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An Inspector Calls by J.B. Priestly - In this essay, I will examine, compare, and contrast the roles of the three women in the play.

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An Inspector Calls by J.B. Priestly In this essay, I will examine, compare, and contrast the roles of the three women in the play. The three women are different from each other in almost everyway. One is a poor, working, class girl, who is a victim of society. The second is a wealthy middle class girl, who represents the heart of society and a new generation of middle class women; the last is a wealthy, middle class homemaker, who believes in traditional values. Each of the three characters represents the structure of society at that time. Eva Smith (Daisy Renton) represents the victims of Edwardian society, because she is not wealthy or well off, like Sheila and Mrs. Birling. Instead, she is a normal working class girl, who is fired and whilst she is out of work, she becomes pregnant, by the Birlings. She manages to go on until she feels that everyone is against her. She is alone and no one supports her. The upper class look down at her, treating her as if she is nothing. Ordinary working class women were expected to do as they were told and not to cause trouble. Sheila is Mrs. ...read more.


"When you're married you'll realise that men with important work to do, sometimes have to spend nearly all their time and energy on their business." She is a social climber because she wants to increase her status, by marrying Sheila into another rich, well off family. She is aware of her authority, and she talks down on everyone and believes she is right all the time. She blames the Inspector for encouraging Sheila, "You seem to have made a great impression on this child, Inspector." The inspector agrees with Sheila, Mrs. Birling cannot believe what she is hearing, "I beg your pardon!", and "I consider this as a trifle impertinent, inspector." She is unforgiving because she says that Eva had made everyone her, "I think she had only herself to blame." Mrs. Birling is used to getting her own way, because she influences other people to refuse to help Eva. "Owing it to your influence, as the most prominent member of the committee, that help was refused to the girl." She is more concerned about her reputation then anyone committing suicide. She tells Sheila what she has done. At the end of the play, she is not concerned about what she has done, only that no one else should know about it. ...read more.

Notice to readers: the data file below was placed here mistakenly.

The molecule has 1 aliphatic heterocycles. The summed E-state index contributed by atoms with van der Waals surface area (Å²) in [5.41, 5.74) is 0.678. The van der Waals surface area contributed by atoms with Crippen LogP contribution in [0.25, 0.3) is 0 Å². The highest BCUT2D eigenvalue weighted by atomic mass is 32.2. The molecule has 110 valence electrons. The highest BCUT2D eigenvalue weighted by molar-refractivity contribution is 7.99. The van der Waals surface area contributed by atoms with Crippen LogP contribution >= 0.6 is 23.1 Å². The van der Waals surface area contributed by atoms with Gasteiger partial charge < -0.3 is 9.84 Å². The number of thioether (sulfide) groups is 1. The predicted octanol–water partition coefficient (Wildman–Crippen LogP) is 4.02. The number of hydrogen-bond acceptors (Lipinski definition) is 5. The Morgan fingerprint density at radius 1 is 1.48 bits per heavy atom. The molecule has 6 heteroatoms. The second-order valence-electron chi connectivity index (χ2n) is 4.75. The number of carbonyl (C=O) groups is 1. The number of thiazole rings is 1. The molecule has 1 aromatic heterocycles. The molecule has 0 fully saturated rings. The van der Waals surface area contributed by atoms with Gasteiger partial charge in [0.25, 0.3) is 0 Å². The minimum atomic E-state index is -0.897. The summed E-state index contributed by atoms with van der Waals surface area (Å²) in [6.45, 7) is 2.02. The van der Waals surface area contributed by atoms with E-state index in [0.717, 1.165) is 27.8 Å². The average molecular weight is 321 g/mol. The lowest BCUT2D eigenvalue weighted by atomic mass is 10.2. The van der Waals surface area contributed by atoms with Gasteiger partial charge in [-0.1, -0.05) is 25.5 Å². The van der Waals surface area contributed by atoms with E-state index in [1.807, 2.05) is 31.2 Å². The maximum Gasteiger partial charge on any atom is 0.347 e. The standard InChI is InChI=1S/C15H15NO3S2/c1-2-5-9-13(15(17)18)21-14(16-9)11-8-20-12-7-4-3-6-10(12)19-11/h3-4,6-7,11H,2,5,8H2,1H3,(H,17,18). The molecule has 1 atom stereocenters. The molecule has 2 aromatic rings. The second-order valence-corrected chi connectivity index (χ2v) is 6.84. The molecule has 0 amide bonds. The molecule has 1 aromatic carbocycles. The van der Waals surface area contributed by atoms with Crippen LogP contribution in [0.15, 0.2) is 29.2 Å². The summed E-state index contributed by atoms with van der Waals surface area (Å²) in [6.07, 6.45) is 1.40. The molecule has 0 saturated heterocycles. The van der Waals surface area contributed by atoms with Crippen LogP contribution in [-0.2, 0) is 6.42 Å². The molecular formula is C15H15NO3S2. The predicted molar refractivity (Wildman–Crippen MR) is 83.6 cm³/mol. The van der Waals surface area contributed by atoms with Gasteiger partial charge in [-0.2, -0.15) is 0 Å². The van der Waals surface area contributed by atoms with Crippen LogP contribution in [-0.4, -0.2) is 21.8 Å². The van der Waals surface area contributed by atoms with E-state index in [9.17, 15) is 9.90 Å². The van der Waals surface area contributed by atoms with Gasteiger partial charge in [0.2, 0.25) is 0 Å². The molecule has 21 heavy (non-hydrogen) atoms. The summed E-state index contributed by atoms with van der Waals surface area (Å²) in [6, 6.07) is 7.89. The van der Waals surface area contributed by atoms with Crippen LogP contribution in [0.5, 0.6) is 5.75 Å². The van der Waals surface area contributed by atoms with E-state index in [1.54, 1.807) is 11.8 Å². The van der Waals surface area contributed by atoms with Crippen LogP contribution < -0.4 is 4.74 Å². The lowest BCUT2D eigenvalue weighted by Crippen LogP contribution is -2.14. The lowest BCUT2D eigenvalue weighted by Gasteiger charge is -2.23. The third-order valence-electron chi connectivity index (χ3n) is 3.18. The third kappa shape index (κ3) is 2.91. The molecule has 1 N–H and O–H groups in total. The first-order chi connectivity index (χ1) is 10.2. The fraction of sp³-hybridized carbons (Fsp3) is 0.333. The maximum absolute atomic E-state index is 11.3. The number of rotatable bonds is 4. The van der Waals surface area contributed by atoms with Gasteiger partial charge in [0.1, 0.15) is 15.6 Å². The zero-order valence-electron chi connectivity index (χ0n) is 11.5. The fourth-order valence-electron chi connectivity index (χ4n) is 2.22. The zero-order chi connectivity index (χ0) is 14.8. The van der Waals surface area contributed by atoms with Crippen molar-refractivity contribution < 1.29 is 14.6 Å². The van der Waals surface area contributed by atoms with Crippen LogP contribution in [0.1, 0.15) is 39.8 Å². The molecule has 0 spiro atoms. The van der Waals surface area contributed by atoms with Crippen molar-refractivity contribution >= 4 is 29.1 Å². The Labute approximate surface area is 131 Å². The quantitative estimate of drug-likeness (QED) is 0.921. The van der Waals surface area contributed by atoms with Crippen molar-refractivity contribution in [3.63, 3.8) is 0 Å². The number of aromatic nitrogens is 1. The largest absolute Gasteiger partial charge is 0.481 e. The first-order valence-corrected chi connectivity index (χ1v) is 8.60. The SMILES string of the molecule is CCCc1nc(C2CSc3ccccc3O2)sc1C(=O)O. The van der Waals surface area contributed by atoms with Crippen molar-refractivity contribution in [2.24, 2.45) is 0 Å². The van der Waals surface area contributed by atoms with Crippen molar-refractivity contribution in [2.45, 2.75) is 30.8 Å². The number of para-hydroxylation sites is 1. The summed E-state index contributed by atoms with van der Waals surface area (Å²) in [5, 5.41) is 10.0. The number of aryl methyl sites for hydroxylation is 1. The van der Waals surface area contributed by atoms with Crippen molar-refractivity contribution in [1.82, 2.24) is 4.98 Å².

Each person is drawn in systematically. Gradually everyone is interviewed, and drawn into the same room where they all hear each member of the family's involvement. When Sheila and Mrs. Birling interact, it is like a game of literal tennis. One trying to persuade the other one to listen, and the other one just ignoring her. I think that the message J.B. Priestly is trying to convey is that there will always be a victim, and things that needs to change, if there is hope for the future. There are many other people suffering around the world, and that we should help them, not to ignore them or make their lives harder. In addition, that everyone is equal, and that everyone deserves an equal proper chance. These three women are moral symbols in the story. The women in society at that time were seen as workers, lower than the men, and were expected to do as they were told. The people at the time were also arrogant for example; they said that the Titanic was an unsinkable ship. They thought they were right, and almost invincible. I think that J.B. Priestly wanted to show that people at that time were not mighty or invincible, and what a better way of doing than in a play which exposes their faults. ...read more.

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